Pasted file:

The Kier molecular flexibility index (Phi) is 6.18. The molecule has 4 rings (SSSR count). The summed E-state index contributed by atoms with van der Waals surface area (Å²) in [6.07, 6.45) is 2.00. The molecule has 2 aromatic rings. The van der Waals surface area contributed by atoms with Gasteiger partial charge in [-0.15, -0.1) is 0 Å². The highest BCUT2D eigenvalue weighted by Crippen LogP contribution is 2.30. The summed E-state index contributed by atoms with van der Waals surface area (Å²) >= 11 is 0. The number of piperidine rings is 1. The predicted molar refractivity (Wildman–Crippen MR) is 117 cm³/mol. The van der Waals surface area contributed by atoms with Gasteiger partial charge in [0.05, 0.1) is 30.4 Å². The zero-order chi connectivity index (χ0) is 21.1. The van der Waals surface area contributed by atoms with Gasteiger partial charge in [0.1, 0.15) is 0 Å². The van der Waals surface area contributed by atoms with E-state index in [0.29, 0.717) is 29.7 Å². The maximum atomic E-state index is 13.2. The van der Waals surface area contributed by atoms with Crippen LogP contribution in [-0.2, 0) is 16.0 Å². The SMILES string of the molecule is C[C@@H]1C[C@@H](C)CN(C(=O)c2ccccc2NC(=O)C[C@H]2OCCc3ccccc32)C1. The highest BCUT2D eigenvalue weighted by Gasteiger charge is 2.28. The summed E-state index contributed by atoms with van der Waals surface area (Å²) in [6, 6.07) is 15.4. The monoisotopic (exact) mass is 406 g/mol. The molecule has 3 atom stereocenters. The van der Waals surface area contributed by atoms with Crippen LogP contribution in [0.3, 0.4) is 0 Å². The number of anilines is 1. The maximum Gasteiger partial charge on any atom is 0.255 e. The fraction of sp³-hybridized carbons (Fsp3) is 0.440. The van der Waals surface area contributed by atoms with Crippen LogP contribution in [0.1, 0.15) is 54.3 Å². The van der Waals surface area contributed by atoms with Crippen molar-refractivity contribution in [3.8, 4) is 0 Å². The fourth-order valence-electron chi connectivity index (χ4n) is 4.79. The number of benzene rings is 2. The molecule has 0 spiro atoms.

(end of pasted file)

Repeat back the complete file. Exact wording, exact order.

The Kier molecular flexibility index (Phi) is 6.18. The molecule has 4 rings (SSSR count). The summed E-state index contributed by atoms with van der Waals surface area (Å²) in [6.07, 6.45) is 2.00. The molecule has 2 aromatic rings. The van der Waals surface area contributed by atoms with Gasteiger partial charge in [-0.15, -0.1) is 0 Å². The highest BCUT2D eigenvalue weighted by Crippen LogP contribution is 2.30. The summed E-state index contributed by atoms with van der Waals surface area (Å²) >= 11 is 0. The number of piperidine rings is 1. The predicted molar refractivity (Wildman–Crippen MR) is 117 cm³/mol. The van der Waals surface area contributed by atoms with Gasteiger partial charge in [0.05, 0.1) is 30.4 Å². The zero-order chi connectivity index (χ0) is 21.1. The van der Waals surface area contributed by atoms with Gasteiger partial charge in [0.1, 0.15) is 0 Å². The van der Waals surface area contributed by atoms with E-state index in [0.29, 0.717) is 29.7 Å². The maximum atomic E-state index is 13.2. The van der Waals surface area contributed by atoms with Crippen LogP contribution in [-0.2, 0) is 16.0 Å². The SMILES string of the molecule is C[C@@H]1C[C@@H](C)CN(C(=O)c2ccccc2NC(=O)C[C@H]2OCCc3ccccc32)C1. The highest BCUT2D eigenvalue weighted by Gasteiger charge is 2.28. The summed E-state index contributed by atoms with van der Waals surface area (Å²) in [6, 6.07) is 15.4. The monoisotopic (exact) mass is 406 g/mol. The molecule has 3 atom stereocenters. The van der Waals surface area contributed by atoms with Crippen LogP contribution in [0.3, 0.4) is 0 Å². The number of anilines is 1. The maximum Gasteiger partial charge on any atom is 0.255 e. The fraction of sp³-hybridized carbons (Fsp3) is 0.440. The van der Waals surface area contributed by atoms with Crippen LogP contribution in [0.1, 0.15) is 54.3 Å². The van der Waals surface area contributed by atoms with Crippen molar-refractivity contribution in [3.8, 4) is 0 Å². The fourth-order valence-electron chi connectivity index (χ4n) is 4.79. The number of benzene rings is 2. The molecule has 0 spiro atoms.